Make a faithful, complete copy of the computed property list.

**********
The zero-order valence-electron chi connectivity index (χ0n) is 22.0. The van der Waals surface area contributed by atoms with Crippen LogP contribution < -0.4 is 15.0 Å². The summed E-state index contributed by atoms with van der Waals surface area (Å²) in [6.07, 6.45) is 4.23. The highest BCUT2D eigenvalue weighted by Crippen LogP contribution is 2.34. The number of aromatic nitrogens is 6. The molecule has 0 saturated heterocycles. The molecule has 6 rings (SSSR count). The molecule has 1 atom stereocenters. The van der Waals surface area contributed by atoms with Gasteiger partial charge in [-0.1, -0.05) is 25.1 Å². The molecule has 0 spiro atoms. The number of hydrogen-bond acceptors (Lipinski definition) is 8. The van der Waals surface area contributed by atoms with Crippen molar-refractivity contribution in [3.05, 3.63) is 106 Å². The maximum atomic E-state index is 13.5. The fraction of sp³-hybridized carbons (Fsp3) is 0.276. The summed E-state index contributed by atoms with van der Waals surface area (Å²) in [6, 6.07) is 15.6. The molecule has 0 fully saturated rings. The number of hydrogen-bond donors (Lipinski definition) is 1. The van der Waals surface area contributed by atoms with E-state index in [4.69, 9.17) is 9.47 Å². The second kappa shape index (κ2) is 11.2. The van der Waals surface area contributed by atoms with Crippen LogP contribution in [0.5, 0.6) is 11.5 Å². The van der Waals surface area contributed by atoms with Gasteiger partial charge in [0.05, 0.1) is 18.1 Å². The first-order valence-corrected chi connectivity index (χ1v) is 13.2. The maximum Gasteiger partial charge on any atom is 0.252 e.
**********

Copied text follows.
The zero-order valence-electron chi connectivity index (χ0n) is 22.0. The van der Waals surface area contributed by atoms with Crippen LogP contribution < -0.4 is 15.0 Å². The summed E-state index contributed by atoms with van der Waals surface area (Å²) in [6.07, 6.45) is 4.23. The highest BCUT2D eigenvalue weighted by Crippen LogP contribution is 2.34. The number of aromatic nitrogens is 6. The molecule has 0 saturated heterocycles. The molecule has 6 rings (SSSR count). The molecule has 1 atom stereocenters. The van der Waals surface area contributed by atoms with Gasteiger partial charge in [-0.1, -0.05) is 25.1 Å². The molecule has 0 spiro atoms. The number of hydrogen-bond acceptors (Lipinski definition) is 8. The van der Waals surface area contributed by atoms with Crippen molar-refractivity contribution in [3.05, 3.63) is 106 Å². The maximum atomic E-state index is 13.5. The fraction of sp³-hybridized carbons (Fsp3) is 0.276. The summed E-state index contributed by atoms with van der Waals surface area (Å²) in [6, 6.07) is 15.6. The molecule has 0 fully saturated rings. The number of hydrogen-bond donors (Lipinski definition) is 1. The van der Waals surface area contributed by atoms with E-state index in [4.69, 9.17) is 9.47 Å². The second kappa shape index (κ2) is 11.2. The van der Waals surface area contributed by atoms with Crippen LogP contribution in [0.5, 0.6) is 11.5 Å². The van der Waals surface area contributed by atoms with Gasteiger partial charge in [0.05, 0.1) is 18.1 Å². The first-order valence-corrected chi connectivity index (χ1v) is 13.2. The maximum Gasteiger partial charge on any atom is 0.252 e.